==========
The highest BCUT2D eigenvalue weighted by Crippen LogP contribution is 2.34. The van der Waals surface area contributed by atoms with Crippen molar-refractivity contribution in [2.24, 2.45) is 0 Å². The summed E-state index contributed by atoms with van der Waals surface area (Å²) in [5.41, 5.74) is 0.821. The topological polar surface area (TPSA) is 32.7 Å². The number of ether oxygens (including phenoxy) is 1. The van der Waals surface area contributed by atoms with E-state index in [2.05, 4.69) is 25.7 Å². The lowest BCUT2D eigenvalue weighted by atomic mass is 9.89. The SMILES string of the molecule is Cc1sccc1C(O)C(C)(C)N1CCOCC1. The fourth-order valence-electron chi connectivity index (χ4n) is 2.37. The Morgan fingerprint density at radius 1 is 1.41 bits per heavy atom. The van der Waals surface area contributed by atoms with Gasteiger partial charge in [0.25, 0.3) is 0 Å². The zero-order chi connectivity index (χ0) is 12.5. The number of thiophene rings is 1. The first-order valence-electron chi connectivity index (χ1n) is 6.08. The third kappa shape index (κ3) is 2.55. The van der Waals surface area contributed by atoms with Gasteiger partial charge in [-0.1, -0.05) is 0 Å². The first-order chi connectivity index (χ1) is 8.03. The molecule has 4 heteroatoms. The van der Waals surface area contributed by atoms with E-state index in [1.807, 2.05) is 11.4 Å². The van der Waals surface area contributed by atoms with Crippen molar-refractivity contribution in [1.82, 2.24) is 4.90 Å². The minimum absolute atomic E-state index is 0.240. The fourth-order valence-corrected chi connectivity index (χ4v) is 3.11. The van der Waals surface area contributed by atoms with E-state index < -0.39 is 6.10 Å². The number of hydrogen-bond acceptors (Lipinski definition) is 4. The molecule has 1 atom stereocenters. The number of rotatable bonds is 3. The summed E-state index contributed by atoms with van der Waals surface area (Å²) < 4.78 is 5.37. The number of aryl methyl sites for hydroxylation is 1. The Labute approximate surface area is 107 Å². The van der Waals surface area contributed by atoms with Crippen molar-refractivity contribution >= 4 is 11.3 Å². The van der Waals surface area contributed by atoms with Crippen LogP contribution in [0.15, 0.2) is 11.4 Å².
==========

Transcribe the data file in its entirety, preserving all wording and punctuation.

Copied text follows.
The highest BCUT2D eigenvalue weighted by Crippen LogP contribution is 2.34. The van der Waals surface area contributed by atoms with Crippen molar-refractivity contribution in [2.24, 2.45) is 0 Å². The summed E-state index contributed by atoms with van der Waals surface area (Å²) in [5.41, 5.74) is 0.821. The topological polar surface area (TPSA) is 32.7 Å². The number of ether oxygens (including phenoxy) is 1. The van der Waals surface area contributed by atoms with E-state index in [2.05, 4.69) is 25.7 Å². The lowest BCUT2D eigenvalue weighted by atomic mass is 9.89. The SMILES string of the molecule is Cc1sccc1C(O)C(C)(C)N1CCOCC1. The fourth-order valence-electron chi connectivity index (χ4n) is 2.37. The Morgan fingerprint density at radius 1 is 1.41 bits per heavy atom. The van der Waals surface area contributed by atoms with Gasteiger partial charge in [0.25, 0.3) is 0 Å². The zero-order chi connectivity index (χ0) is 12.5. The number of thiophene rings is 1. The first-order valence-electron chi connectivity index (χ1n) is 6.08. The third kappa shape index (κ3) is 2.55. The van der Waals surface area contributed by atoms with Gasteiger partial charge in [-0.1, -0.05) is 0 Å². The first-order chi connectivity index (χ1) is 8.03. The molecule has 4 heteroatoms. The van der Waals surface area contributed by atoms with E-state index in [1.807, 2.05) is 11.4 Å². The van der Waals surface area contributed by atoms with Crippen molar-refractivity contribution in [1.82, 2.24) is 4.90 Å². The minimum absolute atomic E-state index is 0.240. The fourth-order valence-corrected chi connectivity index (χ4v) is 3.11. The van der Waals surface area contributed by atoms with E-state index < -0.39 is 6.10 Å². The number of hydrogen-bond acceptors (Lipinski definition) is 4. The molecule has 1 atom stereocenters. The number of rotatable bonds is 3. The summed E-state index contributed by atoms with van der Waals surface area (Å²) < 4.78 is 5.37. The number of aryl methyl sites for hydroxylation is 1. The Labute approximate surface area is 107 Å². The van der Waals surface area contributed by atoms with Crippen molar-refractivity contribution >= 4 is 11.3 Å². The van der Waals surface area contributed by atoms with Crippen LogP contribution in [0.15, 0.2) is 11.4 Å².